Academic Hiring: Year of No Jobs

For years, there’s been talk of a wave of Baby Boomer faculty retirements that would finally break the logjam that has made it difficult for newly minted PhDs to find jobs. The waiting continues:

Fulltime faculty jobs have not been easy to come by in recent decades, but this year the new crop of Ph.D. candidates is finding the prospects worse than ever. Public universities are bracing for severe cuts as state legislatures grapple with yawning deficits. At the same time, even the wealthiest private colleges have seen their endowments sink and donations slacken since the financial crisis. So a chill has set in at many higher education institutions, where partial or full-fledge hiring freezes have been imposed.

“This is a year of no jobs,” said Catherine Stimpson, the dean of the Graduate School of Arts and Sciences at New York University. Ph.D.s are stacked up, she said, “like planes hovering over La Guardia.”

Oh, and those old guys who were going to retire?

The anticipated wave of retirements by faculty members who are 60-something is likely to slow as retirement savings accounts and pensions wither, administrators and professors say. That means that some students who have finished postdoctoral fellowships and who expected to leave for faculty positions are staying put for another year, which in turn closes off an option for other graduate students coming up the ladder.

This particular set of issues was unpredictable but, alas, the general trend was.  Even once the retirements finally happen, it’s unlikely that they’ll be replaced with tenure track hires.  Rather, there will likely just be more people on the adjunct track.

There are, I hasten to add, ways of making a living other than teaching college.

UPDATE: There’s always law school, you say?   Not so fast.

Photo by Flickr user stitching gremlin under Creative Commons license.

FILED UNDER: Economics and Business, Education, , , , , , ,
James Joyner
About James Joyner
James Joyner is a Security Studies professor at Marine Corps University's Command and Staff College and a nonresident senior fellow at the Scowcroft Center for Strategy and Security at the Atlantic Council. He's a former Army officer and Desert Storm vet. Views expressed here are his own. Follow James on Twitter @DrJJoyner.

Comments

  1. Zelsdorf Ragshaft III says:

    By redistribution, do you mean taking from those that worked for and earned the money through their own efforts and giving it to those who did not? Who will take the risks necessary to start new ventures if one cannot gain from that risk? Angel, let us come over to your house and redistribute some of your wealth. I want your computer. Not to change the subject, but James is right. There are many other ways to earn a living other than a professorship at University.

    [Editor’s note: This comment is in response to another that was deleted for violation of site policies.]

  2. Dave Schuler says:

    In some fields this has been the case for a long time. For example, I remember that when I was an undergraduate well over a generation ago in order for a nuclear physicist to get a job a nuclear physicist needed to die or retire. Retirements were practically unheard of.

    Another example is first-chair musicians in major symphony orchestras (where the real money is). I knew of cases young musicians waiting decades for their teachers to retire or die, meanwhile taking jobs as high school music teachers. If they could get them.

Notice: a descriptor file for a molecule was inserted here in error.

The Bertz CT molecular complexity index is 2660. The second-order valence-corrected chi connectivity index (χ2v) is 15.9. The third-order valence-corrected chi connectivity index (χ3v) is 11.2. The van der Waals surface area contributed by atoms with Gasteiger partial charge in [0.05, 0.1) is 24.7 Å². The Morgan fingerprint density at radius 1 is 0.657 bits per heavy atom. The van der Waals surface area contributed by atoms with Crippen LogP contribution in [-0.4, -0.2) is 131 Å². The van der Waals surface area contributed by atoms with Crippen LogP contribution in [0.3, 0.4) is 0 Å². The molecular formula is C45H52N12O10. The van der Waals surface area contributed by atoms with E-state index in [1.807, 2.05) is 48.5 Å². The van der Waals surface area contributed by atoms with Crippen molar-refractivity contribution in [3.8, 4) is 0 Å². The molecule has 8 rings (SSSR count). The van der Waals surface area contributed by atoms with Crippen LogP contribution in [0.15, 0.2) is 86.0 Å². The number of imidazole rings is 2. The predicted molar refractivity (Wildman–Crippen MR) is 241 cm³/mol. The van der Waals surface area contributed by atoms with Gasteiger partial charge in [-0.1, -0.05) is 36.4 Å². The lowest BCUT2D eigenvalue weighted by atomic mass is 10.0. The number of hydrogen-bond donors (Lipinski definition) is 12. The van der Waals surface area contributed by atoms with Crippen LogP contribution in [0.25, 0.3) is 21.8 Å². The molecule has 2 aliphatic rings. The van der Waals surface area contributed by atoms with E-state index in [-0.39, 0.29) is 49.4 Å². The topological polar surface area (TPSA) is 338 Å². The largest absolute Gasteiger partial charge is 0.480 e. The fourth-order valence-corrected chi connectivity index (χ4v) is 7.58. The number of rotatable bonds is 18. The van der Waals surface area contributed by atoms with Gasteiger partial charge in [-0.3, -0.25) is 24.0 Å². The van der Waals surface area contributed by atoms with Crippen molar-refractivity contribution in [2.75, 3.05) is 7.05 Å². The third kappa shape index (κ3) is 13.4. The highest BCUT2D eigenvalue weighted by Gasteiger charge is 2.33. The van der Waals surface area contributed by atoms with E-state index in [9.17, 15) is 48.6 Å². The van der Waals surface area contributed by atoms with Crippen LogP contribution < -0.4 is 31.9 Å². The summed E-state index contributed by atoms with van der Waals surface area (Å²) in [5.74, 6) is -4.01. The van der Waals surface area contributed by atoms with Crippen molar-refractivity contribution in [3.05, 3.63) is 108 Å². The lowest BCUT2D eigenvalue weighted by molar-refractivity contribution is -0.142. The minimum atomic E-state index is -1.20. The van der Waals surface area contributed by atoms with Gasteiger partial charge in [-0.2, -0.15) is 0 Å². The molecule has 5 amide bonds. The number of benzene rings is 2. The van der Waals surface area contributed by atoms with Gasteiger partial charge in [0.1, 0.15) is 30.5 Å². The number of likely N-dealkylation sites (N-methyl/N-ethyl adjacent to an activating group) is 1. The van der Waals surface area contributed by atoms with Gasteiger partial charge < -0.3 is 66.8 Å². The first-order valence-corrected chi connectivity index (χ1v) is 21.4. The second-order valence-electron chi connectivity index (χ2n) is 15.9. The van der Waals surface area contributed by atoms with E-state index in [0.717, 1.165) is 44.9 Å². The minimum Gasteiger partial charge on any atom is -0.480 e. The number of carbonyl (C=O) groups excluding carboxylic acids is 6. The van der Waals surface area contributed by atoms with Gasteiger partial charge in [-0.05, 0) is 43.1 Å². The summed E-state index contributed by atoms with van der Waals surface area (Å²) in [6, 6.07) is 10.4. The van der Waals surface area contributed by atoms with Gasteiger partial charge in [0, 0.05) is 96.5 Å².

3. Dave Schuler says:

    Re: law school

    From time to time I’ve posted about the large number of layoffs of professionals from large law firms recently, particularly in New York and IIRC there’s something of a glut of lawyers in California, too.

  4. Ah yes, the fabled Wave of Retirement. Much like the Holy Grail it is oft discussed, and yet never found…

    I remember an article (I think it was in Newsweek) back in the late 1980s, right before I was going to apply for grad school, promising that right about the time I would be finishing that there would be jobs aplenty. And yet, not so much. Indeed, some version of that article comes out every few years.

  5. John Burgess says:

    Back when I was in university, the early 70s, grad students on the academic track were largely unemployable. Several PhD candidates in philosophy ended up teaching at private elementary schools, if they were lucky. Others ended up pumping gas, a job no longer available.

    My school also closed its Astronomy program as it was producing more PhDs annually than there were jobs in the entire country. The program was sound; the profession was not.

  6. odograph says:

    We need a new boom, and I think shattering the intellectual property log-jam would help.

    1) call any patent funded by 60% or greater public funds invalid (NASA patents, university patents), and make them revert to the public domain.

    2) set copyright protection a fixed 50 years after date of publication

    We should definitely protect real innovation and creative works, strongly, for reasonable spans, but a mesh of long-term IP claims don’t drive innovation, they block it. See also the tragedy of the anti-commons.

    Also, while we may not be able to net-cut spending in a downturn, we can certainly shift it. A little less arts funding and a little more robotics (for cost-effective on-shore manufacturing) IMO.

  7. btenney says:

    Any PHD worth his or her salt should be able to learn a trade in a year or so.
    Tradespeople are in demand.
    Change you can believe in.